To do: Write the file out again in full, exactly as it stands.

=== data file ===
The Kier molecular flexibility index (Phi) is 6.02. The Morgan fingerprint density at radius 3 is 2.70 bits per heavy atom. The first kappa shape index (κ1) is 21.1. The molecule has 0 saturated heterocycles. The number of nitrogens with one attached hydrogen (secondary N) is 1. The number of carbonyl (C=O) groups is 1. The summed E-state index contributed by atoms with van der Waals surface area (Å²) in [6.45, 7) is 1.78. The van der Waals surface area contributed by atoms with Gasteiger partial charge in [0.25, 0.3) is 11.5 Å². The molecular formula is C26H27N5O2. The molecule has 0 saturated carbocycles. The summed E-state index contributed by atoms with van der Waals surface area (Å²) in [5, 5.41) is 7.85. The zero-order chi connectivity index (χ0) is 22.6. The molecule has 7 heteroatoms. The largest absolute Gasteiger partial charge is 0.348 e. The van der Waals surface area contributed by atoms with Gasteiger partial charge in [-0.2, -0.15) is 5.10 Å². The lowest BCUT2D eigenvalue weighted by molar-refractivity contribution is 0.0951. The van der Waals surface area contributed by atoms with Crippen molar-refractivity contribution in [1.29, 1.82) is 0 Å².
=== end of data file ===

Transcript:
The Kier molecular flexibility index (Phi) is 6.02. The Morgan fingerprint density at radius 3 is 2.70 bits per heavy atom. The first kappa shape index (κ1) is 21.1. The molecule has 0 saturated heterocycles. The number of nitrogens with one attached hydrogen (secondary N) is 1. The number of carbonyl (C=O) groups is 1. The summed E-state index contributed by atoms with van der Waals surface area (Å²) in [6.45, 7) is 1.78. The van der Waals surface area contributed by atoms with Gasteiger partial charge in [0.25, 0.3) is 11.5 Å². The molecular formula is C26H27N5O2. The molecule has 0 saturated carbocycles. The summed E-state index contributed by atoms with van der Waals surface area (Å²) in [5, 5.41) is 7.85. The zero-order chi connectivity index (χ0) is 22.6. The molecule has 7 heteroatoms. The largest absolute Gasteiger partial charge is 0.348 e. The van der Waals surface area contributed by atoms with Gasteiger partial charge in [-0.2, -0.15) is 5.10 Å². The lowest BCUT2D eigenvalue weighted by molar-refractivity contribution is 0.0951. The van der Waals surface area contributed by atoms with Crippen molar-refractivity contribution in [1.29, 1.82) is 0 Å².